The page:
POTW: What Hurts, Teaches – Reflections on a Coleridge Poem

Quae Nocent Docent

[in Christ’s Hospital book]

O! mihi praeteritos referat si Jupiter annos! (1789)

Oh! might my ill-past hours return again!
No more, as then, should Sloth around me throw
Her soul-enslaving, leaden chain!
No more the precious time would I employ
In giddy revels, or in thoughtless joy,
A present joy producing future woe.

But o’er the midnight Lamp I’d love to pore,
I’d seek with care fair Learning’s depths to sound,
And gather scientific Lore:
Or to mature the embryo thoughts inclin’d,
That half-conceiv’d lay struggling in my mind,
The cloisters’ solitary gloom I’d round.

’Tis vain to wish, for Time has ta’en his flight —
For follies past be ceas’d the fruitless tear
Let follies past to future care incite.
Averse maturer judgements to obey
Youth owns, with pleasure owns, the Passions’ sway,
But sage Experience only comes with years.

REFLECTION

The title, “Quae Nocent Docent,” means “What hurts, teaches.” When Samuel Taylor Coleridge wrote this poem (shockingly, at 17 years old), he was a student at Christ Hospital in London, a boarding school for orphans and the poor. He was sent there at age 10 after his father’s death. At the time Sam was the only son left at home. The youngest of nine brothers and one sister, Sam’s older brothers had all left home—and because young Sam was so close to his father, his father’s death was particularly difficult. As well, the loss of his father’s income forced the family to move from a schoolhouse (where his father was headmaster) to a nearby home. Soon after, it was arranged for Coleridge to be sent to Christ Hospital. His years there were in some ways rather painful. He was isolated and lonely, as hardly anyone in his family came to visit him.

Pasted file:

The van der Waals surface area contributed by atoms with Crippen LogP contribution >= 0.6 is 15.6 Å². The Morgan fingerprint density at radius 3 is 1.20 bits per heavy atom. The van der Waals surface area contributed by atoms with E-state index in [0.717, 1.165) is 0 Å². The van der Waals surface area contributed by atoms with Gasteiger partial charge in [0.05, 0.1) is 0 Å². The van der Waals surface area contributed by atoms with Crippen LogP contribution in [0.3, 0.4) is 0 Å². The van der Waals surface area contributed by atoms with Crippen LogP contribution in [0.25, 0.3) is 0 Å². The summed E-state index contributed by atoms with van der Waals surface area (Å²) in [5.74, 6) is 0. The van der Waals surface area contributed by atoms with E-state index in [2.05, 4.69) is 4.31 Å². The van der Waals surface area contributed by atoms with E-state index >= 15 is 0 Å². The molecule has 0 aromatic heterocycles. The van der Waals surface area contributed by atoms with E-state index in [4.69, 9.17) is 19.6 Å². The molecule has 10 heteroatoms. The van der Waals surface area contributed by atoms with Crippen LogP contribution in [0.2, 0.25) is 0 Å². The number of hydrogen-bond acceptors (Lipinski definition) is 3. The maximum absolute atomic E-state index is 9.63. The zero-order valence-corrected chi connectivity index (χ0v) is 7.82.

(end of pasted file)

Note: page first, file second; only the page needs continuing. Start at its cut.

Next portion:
What strikes me about this poem is Coleridge’s unusually astute, almost prophetic understanding of suffering, wisdom, and time. We glimpse this from the outset with the poem’s title (What hurts, teaches) and subtitle: O! mihi praeteritos referat si Jupiter annos! “If only Jupiter would restore me those bygone years!”

In the opening couple lines, he asks for his poorly-spent periods of time in the past to return again. For now, at the wiser age of 17 (it’s still difficult for me to conceive of this level of perception at 17), he would,

No more, as then, should Sloth around me throw
Her soul-enslaving, leaden chain!
No more the precious time would I employ
In giddy revels, or in thoughtless joy. (1.2-5)

And no more would he give himself to “present joys” that produce “future woes” (l. 5).

In stanza two he outlines what he would do differently if he could get back those ill-spent years. He would “seek with care fair learning’s depths,” poring over truth and beauty under the midnight lamp. He would gather scientific lore and develop and complete his embryonic, half-conceived thoughts. In short, he would spend his time, not in sloth and giddy revels, but in quality, soul-driven intellectual work and reflection.

Stanza three presents his conclusion and epiphanal Central Idea. The first two lines, “’Tis vain to wish, for Time has ta’en his flight —/ For follies past be ceas’d the fruitless tears:” (3.1-2), set forth the harsh fact that it is vain to wish for his ill-spent time to return, for it will not. All he must do now is “Let follies past to future care incite.” He resigns himself to what he can change— he can let the memory of past mistakes incite a better use of time in the future. For, as he realizes, even then at 17, he expresses in the final two lines:

Youth owns, with pleasure owns, the Passions’ sway,
But sage Experience only comes with years.

What he did not realize, ironically, is that sage experience made an exception for him—for through his childhood pain we receive this poem, and through it, a turn in the sagacity gained through suffering.

Leave a Comment

Your email address will not be published. Required fields are marked *

Related Articles